ART INDEX: Piero Dorazio
Pietro Dorazio (Rome, 1927 – Perugia, 2005) was one of the most famous representatives of the Italian Abstract movement of the 20th century.
After the rise of the Fascist dictatorship, the Italian artistic scene had been focused on figurative art. Dorazio, drawn to the arts since an early age, was instead captured by the shapes of the Cubist movement, which also represented a reaction to the official line of the arts. After earning his degree in Architecture at the University La Sapienza in Rome, in 1947 he won a scholarship at the all’École des Beaux-Arts in Paris. There he connected with the main French cultural circle, meeting artists such as André Breton, Henri Matisse, Joan Miró, Le Corbusier, Georges Braques, Hans Arp, and Fernand Léger. Back in Rome, he treasured his French experience, and it really showed in the art he created. He later showed his artwork in the United States, where he was in touch with great artists such as Klein, Cornell, Motherwell, Duchamp, and Rothko. He was constantly challenged by these cultural exchanges. His first solo show was, in fact, organized in New York, at the Rose Fried Gallery (1954), followed by his second solo show in Rome at the La Tartaruga gallery (1957). After many international rewards and after having travelled extensively through Europe and the United States, in 1973, he finally settled in Todi, a small village in Central Italy. There, he founded his own studio and residency. Todi thus became a focal point of the Italian Abstract movement, welcoming national and international artists.
In 1945, when the Second World War ended, the Italian artistic scene was evolving to leave behind any naturalistic or social reference. Italian artists were leaving behind natural and social references in favor of a simpler and newer artistic language, which in line with the international scene. Moving in this direction, Dorazio founded, together with other Italian artists such as Carlo Aymonino and Achille Perilli, the Gruppo Ariete. Subsequently, he founded the Gruppo Arte Sociale and, finally, in 1947, he founded the Gruppo Forma 1. The Gruppo Forma 1 involved the participation of Carla Accardi, Ugo Attardi, Pietro Consagra, Mino Guerrini, Achille Perilli, Antonio Sanfilippo and Giulo Turcato. Their aim was to release the arts from a psychological or realistic dimension and to associate it on a geometrical level, where lines and shapes were the main and only characters. This was what would influence, from this point on, all of Dorazio’s artistic career.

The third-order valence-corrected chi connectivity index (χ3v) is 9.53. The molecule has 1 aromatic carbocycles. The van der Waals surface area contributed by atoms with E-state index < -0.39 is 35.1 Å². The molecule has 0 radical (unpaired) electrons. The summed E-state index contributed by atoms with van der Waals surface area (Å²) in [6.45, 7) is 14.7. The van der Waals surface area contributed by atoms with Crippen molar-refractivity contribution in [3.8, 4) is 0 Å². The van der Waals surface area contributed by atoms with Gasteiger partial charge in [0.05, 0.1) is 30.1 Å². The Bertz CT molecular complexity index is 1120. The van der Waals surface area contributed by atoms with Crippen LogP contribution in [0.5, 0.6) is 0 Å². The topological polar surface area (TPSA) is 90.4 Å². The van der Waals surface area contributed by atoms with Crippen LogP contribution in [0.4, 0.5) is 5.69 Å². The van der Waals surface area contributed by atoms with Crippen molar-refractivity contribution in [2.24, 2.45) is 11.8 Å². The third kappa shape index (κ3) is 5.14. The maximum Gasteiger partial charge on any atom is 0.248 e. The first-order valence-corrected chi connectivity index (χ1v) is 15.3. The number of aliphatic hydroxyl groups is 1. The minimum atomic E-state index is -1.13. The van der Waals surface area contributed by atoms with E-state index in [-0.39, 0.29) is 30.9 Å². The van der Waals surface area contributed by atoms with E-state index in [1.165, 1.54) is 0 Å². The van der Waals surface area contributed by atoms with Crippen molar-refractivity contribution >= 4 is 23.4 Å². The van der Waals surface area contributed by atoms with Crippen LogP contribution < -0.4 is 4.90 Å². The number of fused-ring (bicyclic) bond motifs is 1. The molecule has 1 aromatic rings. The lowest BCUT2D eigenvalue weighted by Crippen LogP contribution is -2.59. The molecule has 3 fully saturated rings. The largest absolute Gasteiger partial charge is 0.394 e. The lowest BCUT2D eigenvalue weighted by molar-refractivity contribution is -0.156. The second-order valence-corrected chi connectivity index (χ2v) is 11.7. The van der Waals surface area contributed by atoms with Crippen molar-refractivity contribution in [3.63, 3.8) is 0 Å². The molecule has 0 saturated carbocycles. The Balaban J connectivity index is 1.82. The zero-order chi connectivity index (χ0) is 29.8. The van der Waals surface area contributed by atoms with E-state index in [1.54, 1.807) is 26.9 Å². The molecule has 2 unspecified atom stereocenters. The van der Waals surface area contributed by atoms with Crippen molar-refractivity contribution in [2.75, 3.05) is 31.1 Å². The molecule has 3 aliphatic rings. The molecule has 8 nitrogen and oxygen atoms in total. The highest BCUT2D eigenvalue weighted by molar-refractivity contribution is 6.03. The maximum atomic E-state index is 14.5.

Dorazio has claimed, throughout his life, that abstract painting represented nothing more than itself, with the lines, the shapes and the colors acting as transmitters of emotions and sensations. The abstract and the unreal were thus capable of conveying real feelings.
His work went through a lot of changes, as it is typical of the artists of the 20th century, who adhered to many different styles throughout their lives. At first, he focused his attention on landscape painting of the Roman countryside. Then, he moved towards to the Impressionist and Cubist representation before once again shifting into the Futurist Italian movement. Eventually he moved closer to Constructivism and to a more material painting, finally landing within the Abstract movement.
Piero Dorazio, Quasivert, 1970s, serigraph, 69.5 x 49.5 cm (© Artprice.com)
Dorazio’s Reticoli (i.e lattices) of the 60s and 70s are some of his most iconic works. They are characterized by dense brush strokes and by the mixture of the three primary colors; red, blue, and yellow, used almost in a Divisionist manner.
Other than the Reticoli, he also investigated the use of the lines within the composition, by overlapping them obliquely, horizontally, and vertically. His later compositions became more rhythmic and were full of contrasts. One of the constants of his late production and research was the focus around structure and composition, which he brought into his latest works in the 00s.
Piero Dorazio, Unitas, 1965, oil on canvas, 45.8 x 76.5.5 cm, Peggy Guggenheim, Venice (© Peggy Guggenheim)
He is now renowned as one of the main proponents of the 20th century Italian Abstract movement. The oldest action result registered is a painting sold in 1984 at Sotheby’s, while the most recent auction is a print sold in 2022. Sixteen works by Dorazio will soon be available in auction rooms.